加拿大,安大略省,多伦多,街屋 / gh3

建筑师:gh3

地点:加拿大安大略省多伦多

项目团队:Pat Hanson, Diana Gerard, Louise Clavin, Raymond chow

摄影师: Raymond Chow

文字来自建筑师。位于南珀利的地标性爱德华式住宅的改建采用了极简而又激进的建筑策略。位于Mrs. Elenor大街的这座具有历史意义的街屋是由建筑师William Alexander于1908年设计的,在对其进行的现代化改造的过程中,首先需要解决的难题就像是对房屋进行单次的外科手术,打破正式的、具有局限性的楼层平面,使空间变得流畅,使住宅内部变得明亮,从而适应现代家庭生活的需求。

为了照顾原有建筑的特殊细节,设计采用了两种手法将新旧两部分整合在一起:剪切(新与旧并列,并用尖锐的线条构成对比)和共生(使现代和历史性的细节结合和共生,历史的精髓部分需要恢复)。

空间流动

激进的大刀阔斧的平面规划旨在使房间和楼层间的连通变得流畅。该平面规划对房间的分区配置进行了改造,其中的仆人区和住宅前后两部分间的造型特征保留了另一个时代的痕迹。

改造将这座爱德华时期建筑的L形楼层平面进行现代化改造,开放住宅的后部,降低楼层平面的高度,这样就可以无阻碍地欣赏其后的景观,并与一座新庭院连接起来。室内的空间线条流畅,一条洒满自然光的走廊将用于正式活动的建筑西侧和用于日常生活的建筑东侧连接起来。室内插入了一部白色的具有雕塑感的现代楼梯,将各个楼层在垂直方向上连接起来。楼梯旁边的洞口采用了爱德华式风格和比例尺寸,其上覆箔,将光线引入室内。

剪切与对比

改建中最大的手笔就是拆除住宅后部的外砖墙。这一举措既保留了砖外表面粗狂而又缜密的特色,又简化了室内结构,从而将设计重点放在了采光、空间比例和体量等重要因素上。这种“剪切”通过新的砖拱腹的建造表达了出来。拱腹悬吊在分隔新旧两部分的线条清晰的钢构件上方,在视觉上将烟囱和二层的楼梯隐藏起来。

超大尺寸的玻璃墙代替了原有砖外墙的下部分,增强了住宅与场地的连通性。新的混凝土底座打造出一座全新的双边庭院,将室内与室外连接起来。室内像剃刀一样的薄铝翅片与其他构件形成鲜明的对比,这些翅片穿透了经过修复的天花线和护墙板,以恢复建筑原有的通高的洞口。这些洞口将一层的正式房间连接起来。

选择性的裸露和共生

纵观整个建筑,原有建筑漂亮的构造形式被显露出来并加以强调。设计强调了历史在建筑的表皮上所留下的痕迹,力图使空间充满自然光照,并使新旧两部分在构成比例上达到平衡。

裸露的砖块是建筑的特色之一,这些砖块显示出这些建筑曾经历过岁月的洗礼,每个时代都在其上留下了专属于自己的痕迹。

北侧的展厅墙体更具有表现力,它再现了原有的洞口和楼层平面。翻新保留了砖托梁的梁洞、平拱、青砖层拱,并裸露出一面原有墙体的价值稍逊的黄色砖块。现代化改造中的大尺寸透明洞口将阳光引入室内,使这座历史建筑沐浴在阳光中。


Architects: gh3

Location: Toronto, ON, Canada

Project Team: Pat Hanson, Diana Gerard, Louise Clavin, Raymond chow

Photographs: Raymond Chow

From the architect. A minimal yet radical architectural strategy transforms a landmark Edwardian residence in South Rosedale. The challenge of modernizing the historically designated Street House, designed by architect William Alexander Langton for Mrs. Elenor Street in 1908, began with a single surgical gesture that unlocks the constricted formal plan to become a spatially flowing, light-filled home, suited to contemporary family life.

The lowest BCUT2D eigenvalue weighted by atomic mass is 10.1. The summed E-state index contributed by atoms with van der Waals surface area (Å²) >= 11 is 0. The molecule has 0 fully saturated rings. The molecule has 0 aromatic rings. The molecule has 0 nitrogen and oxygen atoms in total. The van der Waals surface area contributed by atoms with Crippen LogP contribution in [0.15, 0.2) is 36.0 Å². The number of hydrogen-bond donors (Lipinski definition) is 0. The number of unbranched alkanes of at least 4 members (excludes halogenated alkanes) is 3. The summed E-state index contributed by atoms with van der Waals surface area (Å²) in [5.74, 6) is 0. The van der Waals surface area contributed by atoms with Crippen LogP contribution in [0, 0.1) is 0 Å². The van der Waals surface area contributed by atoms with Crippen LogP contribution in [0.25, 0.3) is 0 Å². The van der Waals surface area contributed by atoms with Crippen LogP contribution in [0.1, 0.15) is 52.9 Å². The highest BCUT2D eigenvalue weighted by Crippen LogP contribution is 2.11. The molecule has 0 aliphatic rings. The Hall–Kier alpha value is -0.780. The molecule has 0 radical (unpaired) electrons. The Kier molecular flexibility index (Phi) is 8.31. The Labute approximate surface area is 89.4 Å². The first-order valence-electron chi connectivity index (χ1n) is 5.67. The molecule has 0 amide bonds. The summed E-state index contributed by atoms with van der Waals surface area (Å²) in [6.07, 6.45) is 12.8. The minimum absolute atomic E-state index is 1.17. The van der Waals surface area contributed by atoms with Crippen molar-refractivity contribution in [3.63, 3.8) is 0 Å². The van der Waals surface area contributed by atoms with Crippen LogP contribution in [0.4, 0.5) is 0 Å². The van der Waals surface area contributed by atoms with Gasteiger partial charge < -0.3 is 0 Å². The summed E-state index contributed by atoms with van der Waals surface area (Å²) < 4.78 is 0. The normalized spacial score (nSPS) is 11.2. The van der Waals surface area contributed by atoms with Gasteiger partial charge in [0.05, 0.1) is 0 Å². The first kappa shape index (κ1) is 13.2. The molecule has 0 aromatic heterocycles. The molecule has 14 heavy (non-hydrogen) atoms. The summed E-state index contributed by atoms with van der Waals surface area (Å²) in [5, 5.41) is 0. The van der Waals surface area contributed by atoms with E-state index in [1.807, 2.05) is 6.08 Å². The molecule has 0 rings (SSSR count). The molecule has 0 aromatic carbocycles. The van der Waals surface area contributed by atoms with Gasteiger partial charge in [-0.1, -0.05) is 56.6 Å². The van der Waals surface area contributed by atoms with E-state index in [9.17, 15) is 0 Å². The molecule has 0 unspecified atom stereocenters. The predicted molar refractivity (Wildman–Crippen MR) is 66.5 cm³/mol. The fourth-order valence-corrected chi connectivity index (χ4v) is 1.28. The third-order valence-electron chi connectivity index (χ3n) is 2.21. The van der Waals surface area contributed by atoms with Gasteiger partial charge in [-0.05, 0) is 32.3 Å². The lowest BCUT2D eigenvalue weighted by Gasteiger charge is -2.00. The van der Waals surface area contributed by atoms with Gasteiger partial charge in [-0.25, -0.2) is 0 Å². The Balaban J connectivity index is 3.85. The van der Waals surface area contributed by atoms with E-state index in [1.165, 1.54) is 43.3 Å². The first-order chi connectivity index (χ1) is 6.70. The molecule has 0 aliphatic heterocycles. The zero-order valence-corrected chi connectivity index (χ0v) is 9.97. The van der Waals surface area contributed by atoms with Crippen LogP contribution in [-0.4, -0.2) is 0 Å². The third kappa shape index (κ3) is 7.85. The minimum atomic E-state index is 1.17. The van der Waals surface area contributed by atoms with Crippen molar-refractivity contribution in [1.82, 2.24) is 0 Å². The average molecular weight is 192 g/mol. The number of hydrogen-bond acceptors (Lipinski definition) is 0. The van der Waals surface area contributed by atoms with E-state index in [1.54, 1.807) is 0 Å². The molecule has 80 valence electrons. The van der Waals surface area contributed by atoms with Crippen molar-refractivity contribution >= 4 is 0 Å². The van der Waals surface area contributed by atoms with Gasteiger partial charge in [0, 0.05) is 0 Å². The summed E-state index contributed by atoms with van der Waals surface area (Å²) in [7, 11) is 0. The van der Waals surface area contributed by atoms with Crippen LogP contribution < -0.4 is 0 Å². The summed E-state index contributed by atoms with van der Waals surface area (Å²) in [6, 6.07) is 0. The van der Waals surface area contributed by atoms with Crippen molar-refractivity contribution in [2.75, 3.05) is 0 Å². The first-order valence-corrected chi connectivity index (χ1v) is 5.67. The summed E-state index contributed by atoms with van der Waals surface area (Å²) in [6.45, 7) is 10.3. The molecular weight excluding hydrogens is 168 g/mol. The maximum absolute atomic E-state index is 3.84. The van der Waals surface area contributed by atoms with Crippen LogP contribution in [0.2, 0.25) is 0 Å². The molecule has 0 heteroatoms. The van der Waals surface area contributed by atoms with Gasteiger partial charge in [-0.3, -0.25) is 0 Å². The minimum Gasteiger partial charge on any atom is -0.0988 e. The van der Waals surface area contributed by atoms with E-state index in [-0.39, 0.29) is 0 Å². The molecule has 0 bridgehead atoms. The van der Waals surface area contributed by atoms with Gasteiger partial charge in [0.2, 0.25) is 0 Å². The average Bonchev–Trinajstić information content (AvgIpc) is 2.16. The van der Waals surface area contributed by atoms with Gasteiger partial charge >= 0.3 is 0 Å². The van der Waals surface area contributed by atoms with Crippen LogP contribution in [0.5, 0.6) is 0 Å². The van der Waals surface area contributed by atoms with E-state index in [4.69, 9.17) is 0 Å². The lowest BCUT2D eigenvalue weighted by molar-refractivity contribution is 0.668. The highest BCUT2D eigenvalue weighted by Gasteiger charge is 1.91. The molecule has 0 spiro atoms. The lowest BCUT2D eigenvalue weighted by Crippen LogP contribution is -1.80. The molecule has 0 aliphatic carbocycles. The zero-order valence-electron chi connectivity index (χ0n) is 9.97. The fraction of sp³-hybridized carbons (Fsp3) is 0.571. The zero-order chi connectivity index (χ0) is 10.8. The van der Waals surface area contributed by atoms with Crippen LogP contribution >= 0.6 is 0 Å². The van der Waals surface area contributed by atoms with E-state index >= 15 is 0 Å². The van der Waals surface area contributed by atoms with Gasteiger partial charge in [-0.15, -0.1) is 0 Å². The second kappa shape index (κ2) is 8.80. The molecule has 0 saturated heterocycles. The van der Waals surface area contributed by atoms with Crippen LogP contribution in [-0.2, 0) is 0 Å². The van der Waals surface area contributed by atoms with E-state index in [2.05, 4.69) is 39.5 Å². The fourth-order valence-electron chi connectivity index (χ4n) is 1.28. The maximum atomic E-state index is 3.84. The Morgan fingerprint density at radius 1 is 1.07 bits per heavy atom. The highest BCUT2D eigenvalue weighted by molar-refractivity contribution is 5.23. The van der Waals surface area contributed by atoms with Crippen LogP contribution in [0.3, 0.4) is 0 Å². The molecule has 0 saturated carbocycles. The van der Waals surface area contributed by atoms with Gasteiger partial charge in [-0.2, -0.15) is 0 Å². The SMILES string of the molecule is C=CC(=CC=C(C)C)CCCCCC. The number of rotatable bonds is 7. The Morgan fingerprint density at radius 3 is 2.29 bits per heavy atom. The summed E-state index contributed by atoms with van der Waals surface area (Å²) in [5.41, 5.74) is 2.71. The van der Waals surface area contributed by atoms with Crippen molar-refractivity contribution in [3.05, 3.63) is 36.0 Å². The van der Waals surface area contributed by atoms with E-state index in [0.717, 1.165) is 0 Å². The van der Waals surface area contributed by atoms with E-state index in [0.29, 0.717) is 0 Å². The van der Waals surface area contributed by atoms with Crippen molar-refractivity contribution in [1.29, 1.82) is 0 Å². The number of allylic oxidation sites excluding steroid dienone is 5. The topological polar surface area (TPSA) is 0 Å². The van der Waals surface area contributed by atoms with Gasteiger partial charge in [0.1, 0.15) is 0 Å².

Responding to the exceptional original detailing, two methods reconcile old and new: shearing (where old and new are juxtaposed and contrasted with sharp delineation) and co-existence (merging and co-existence of modern and historic details where historic merit calls for respectful reinstatement).

Spatial Flow

Fluid connectivity between rooms and floors was the ambition of a radical, surgical planimetric strategy, which overwrites a compartmentalized configuration whose servants’ quarters and formal delineation between front and back of house remained vestiges of another era.

Modernizing the spatial potential of an L-shaped Edwardian plan, the transformation opens the back of the house and lowers the floor level to unlock views back on itself and connect to a new courtyard. Within, it introduces a fluid interior spatial flow connecting the more formal west wing to the everyday east wing through a light-filled gallery. The insertion of a white stair connects vertically, its sculptural modern form using the Edwardian openings and proportions as light-source and foil.

Shearing and Contrast

The central surgical act is the excision of the exterior brick back wall of the house. This sharp delineation allows the robust articulated brick exterior to be retained, while the interior becomes reductionist and focuses on essential elements of light, proportion and volume. This ‘shearing off’ is expressed through new brick soffits that visually resolve chimney and second floor stair and float above the sharp steel line between original and new.

The lower part of brick exterior walls are replaced with super scaled glazed walls enhancing connectedness to the site. A new concrete plinth creates a new two-sided courtyard aligning the outdoor space with interiors. Within, sharply contrasting elements include razor thin-aluminum fins that notionally cut through restored crown moldings and wainscoting to achieve pristine full-height openings that connect the formal rooms of the ground floor.

Selective Revelation and Co-Existence

Throughout the house, the beautifully constructed layers of the original structure are revealed then celebrated. The design articulates the surface record of the house’s auspicious history, to achieve a light-filled well-proportioned balance between past and present. Certain features are stripped back to bare brick, with traces of the past left behind as evidence the building has been cared for and adapted over the years, with each generation adding its own layer to a unique history.

Most expressive of this is the north gallery wall, a palimpsest of previous openings and floor levels. The renovation leaves untouched brick joist pockets, a jack arch, a black brick stringcourse, and exposes the lesser-valued yellow brick of an unearthed original wall. This historical narrative is washed in light by larger-scaled transparent openings of the modern intervention.